“Whether a cold-call, polished website, or email solicitation, fraudsters will use every means at their disposal to convince investors to part with their money,” said SEC Director of Enforcement Robert Khuzami. “That is why investor education is so critical -- in maintaining financial health as much as physical health, an ounce of prevention is worth a pound of cure.”
In addition to the investor fraud summits across the country, in the coming weeks the Victims’ Rights Committee of the Financial Fraud Enforcement Task Force will host an unprecedented event, in partnership with the Justice Department, the Certified Financial Planner Board and the Foundation for Financial Planning, to offer free financial consulting services to 8,000 victims of an investment fraud scheme that was indicted in Chicago. In this case, the defendant falsely guaranteed high rates of return in a Ponzi scheme that caused the loss of more than $300 million of investors’ funds. Many of the victims were retirees who found the promised high rates of return, coupled with other false promises, an attractive investment alternative for their individual retirement account (IRA) and other retirement-type investments.
The fifth investor fraud summit will take place Thursday, Oct. 11, 2012, in Beachwood, Ohio, from 8:30 a.m. to 12:30 p.m. EDT at the Montefiore Senior Living Center located at 1 David Myers Parkway. The summit will be hosted by U.S. Attorney for the Northern District of Ohio Steven Dettelbach and Jon M. Steiger, East Central Regional Director for the Federal Trade Commission.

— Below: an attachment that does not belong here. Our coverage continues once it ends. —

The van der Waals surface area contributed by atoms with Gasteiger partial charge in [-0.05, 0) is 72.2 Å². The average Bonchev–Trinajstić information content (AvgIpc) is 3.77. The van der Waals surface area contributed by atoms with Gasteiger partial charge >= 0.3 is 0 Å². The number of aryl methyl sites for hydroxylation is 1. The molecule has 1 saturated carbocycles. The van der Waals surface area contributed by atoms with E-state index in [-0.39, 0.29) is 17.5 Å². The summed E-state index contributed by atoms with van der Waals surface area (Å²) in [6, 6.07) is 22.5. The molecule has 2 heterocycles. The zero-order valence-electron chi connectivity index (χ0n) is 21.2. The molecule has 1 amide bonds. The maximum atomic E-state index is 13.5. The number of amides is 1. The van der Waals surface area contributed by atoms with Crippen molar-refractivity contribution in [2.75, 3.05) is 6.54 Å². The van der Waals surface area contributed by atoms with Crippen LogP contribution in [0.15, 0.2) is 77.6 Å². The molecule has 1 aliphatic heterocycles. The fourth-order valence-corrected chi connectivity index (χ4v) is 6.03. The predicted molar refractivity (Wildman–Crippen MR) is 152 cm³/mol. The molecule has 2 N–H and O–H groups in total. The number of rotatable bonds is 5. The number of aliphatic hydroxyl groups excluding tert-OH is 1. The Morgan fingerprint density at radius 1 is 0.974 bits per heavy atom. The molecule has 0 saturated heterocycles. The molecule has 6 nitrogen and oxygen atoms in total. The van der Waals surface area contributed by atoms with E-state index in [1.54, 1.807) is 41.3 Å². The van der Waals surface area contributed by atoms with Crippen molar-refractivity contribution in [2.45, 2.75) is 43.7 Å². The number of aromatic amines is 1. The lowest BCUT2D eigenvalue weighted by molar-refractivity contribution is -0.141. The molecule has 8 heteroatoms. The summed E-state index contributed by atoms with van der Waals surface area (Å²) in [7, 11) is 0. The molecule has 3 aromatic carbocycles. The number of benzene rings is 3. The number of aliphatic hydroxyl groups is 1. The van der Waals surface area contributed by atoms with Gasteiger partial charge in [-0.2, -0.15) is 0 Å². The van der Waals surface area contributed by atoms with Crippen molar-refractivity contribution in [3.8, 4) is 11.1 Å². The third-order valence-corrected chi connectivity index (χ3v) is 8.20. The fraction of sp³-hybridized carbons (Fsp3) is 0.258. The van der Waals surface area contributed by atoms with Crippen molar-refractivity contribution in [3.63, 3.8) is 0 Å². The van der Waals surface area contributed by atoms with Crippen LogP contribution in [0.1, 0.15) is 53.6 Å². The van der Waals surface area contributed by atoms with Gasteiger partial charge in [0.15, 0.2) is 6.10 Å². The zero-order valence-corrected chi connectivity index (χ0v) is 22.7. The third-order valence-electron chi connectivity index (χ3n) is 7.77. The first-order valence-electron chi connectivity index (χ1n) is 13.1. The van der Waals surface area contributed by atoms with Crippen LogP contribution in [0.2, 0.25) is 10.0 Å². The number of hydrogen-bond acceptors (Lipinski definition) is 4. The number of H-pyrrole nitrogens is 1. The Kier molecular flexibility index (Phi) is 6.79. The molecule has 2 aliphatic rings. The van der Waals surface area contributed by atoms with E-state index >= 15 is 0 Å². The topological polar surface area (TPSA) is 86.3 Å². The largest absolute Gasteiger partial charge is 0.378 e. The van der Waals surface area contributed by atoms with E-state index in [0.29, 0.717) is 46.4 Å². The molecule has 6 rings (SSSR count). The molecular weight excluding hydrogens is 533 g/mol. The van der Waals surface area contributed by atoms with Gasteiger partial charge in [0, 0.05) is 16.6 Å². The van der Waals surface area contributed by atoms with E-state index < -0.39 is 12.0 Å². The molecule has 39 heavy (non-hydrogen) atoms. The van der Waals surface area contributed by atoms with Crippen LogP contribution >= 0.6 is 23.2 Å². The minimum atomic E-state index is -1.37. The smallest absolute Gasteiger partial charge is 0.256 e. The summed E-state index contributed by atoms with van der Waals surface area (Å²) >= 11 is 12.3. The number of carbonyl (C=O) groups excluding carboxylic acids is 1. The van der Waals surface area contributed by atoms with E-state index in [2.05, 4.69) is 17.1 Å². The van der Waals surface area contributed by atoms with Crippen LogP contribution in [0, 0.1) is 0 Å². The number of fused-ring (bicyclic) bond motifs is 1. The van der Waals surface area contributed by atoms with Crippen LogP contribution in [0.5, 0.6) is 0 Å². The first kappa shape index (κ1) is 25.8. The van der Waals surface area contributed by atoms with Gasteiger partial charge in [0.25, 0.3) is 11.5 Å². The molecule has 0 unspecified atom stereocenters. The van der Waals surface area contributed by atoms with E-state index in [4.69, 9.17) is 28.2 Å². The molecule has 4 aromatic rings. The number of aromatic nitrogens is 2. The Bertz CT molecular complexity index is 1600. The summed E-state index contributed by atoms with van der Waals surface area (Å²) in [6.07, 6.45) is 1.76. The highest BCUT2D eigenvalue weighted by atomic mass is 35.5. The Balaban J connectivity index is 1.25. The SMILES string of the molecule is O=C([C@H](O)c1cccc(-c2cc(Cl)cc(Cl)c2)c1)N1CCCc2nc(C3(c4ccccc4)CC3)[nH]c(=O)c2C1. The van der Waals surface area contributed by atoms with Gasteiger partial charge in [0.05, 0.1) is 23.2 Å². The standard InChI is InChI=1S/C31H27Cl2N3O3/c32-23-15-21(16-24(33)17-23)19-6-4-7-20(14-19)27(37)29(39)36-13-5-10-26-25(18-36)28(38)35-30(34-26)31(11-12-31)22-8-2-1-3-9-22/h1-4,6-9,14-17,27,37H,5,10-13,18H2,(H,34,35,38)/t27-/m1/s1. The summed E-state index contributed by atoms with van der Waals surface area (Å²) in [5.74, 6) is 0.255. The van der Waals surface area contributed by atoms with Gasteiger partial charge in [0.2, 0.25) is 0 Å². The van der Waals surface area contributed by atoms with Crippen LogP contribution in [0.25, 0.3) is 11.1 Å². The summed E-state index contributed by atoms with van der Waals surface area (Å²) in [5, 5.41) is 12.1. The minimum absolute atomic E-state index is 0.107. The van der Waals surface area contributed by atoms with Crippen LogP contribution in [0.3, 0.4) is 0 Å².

Attendees will include U.S. Attorney for the Eastern District of Michigan Barbara McQuade, U.S. Attorney for the Southern District of Ohio Carter Stewart and U.S. Attorney for the Western District of Pennsylvania David Hickton. Federal, state and local law enforcement officials, including Director of the SEC’s Chicago Regional Office Merri Jo Gillette, along with representatives from consumer groups will discuss investor and consumer fraud, with a particular focus on scams that target senior citizens and the elderly. These experts will offer advice, discuss fraud trends and detail the best ways to protect yourself and your savings. For more information on the summit in Beachwood, please contact Jena Suhadolnik at 216-622-3695 or firstname.lastname@example.org.
For tips on how to spot investor scams and for more information on investor fraud in general, please visit: www.stopfraud.gov.
President Obama established the interagency Financial Fraud Enforcement Task Force (FFETF) to wage an aggressive, coordinated and proactive effort to investigate and prosecute financial crimes. The task force, chaired by Attorney General Eric Holder, includes representatives from a broad range of federal agencies, regulatory authorities, inspectors general and state and local law enforcement who, working together, bring to bear a powerful array of criminal and civil enforcement resources. The task force is working to improve efforts across the federal executive branch, and with state and local partners, to investigate and prosecute significant financial crimes, ensure just and effective punishment for those who perpetrate financial crimes, combat discrimination in the lending and financial markets and recover proceeds for victims of financial crimes. For more information about the FFETF, please visit: www.stopfraud.gov.